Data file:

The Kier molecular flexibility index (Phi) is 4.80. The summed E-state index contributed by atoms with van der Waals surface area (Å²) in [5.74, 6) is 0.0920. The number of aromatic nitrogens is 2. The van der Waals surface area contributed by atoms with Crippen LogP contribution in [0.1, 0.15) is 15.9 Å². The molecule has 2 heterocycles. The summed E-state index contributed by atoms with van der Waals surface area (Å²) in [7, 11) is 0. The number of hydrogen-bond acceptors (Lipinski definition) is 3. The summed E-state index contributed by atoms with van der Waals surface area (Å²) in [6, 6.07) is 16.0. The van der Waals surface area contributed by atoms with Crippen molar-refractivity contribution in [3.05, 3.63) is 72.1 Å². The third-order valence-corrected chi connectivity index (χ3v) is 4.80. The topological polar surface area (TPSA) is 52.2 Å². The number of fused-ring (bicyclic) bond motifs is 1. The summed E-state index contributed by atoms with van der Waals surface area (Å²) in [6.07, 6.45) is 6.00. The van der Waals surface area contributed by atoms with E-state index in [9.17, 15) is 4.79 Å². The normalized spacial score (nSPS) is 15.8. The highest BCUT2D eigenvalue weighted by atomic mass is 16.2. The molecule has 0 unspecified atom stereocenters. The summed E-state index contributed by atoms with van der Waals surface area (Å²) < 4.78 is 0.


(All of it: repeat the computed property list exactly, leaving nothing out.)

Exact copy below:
The Kier molecular flexibility index (Phi) is 4.80. The summed E-state index contributed by atoms with van der Waals surface area (Å²) in [5.74, 6) is 0.0920. The number of aromatic nitrogens is 2. The van der Waals surface area contributed by atoms with Crippen LogP contribution in [0.1, 0.15) is 15.9 Å². The molecule has 2 heterocycles. The summed E-state index contributed by atoms with van der Waals surface area (Å²) in [7, 11) is 0. The number of hydrogen-bond acceptors (Lipinski definition) is 3. The summed E-state index contributed by atoms with van der Waals surface area (Å²) in [6, 6.07) is 16.0. The van der Waals surface area contributed by atoms with Crippen molar-refractivity contribution in [3.05, 3.63) is 72.1 Å². The third-order valence-corrected chi connectivity index (χ3v) is 4.80. The topological polar surface area (TPSA) is 52.2 Å². The number of fused-ring (bicyclic) bond motifs is 1. The summed E-state index contributed by atoms with van der Waals surface area (Å²) in [6.07, 6.45) is 6.00. The van der Waals surface area contributed by atoms with E-state index in [9.17, 15) is 4.79 Å². The normalized spacial score (nSPS) is 15.8. The highest BCUT2D eigenvalue weighted by atomic mass is 16.2. The molecule has 0 unspecified atom stereocenters. The summed E-state index contributed by atoms with van der Waals surface area (Å²) < 4.78 is 0.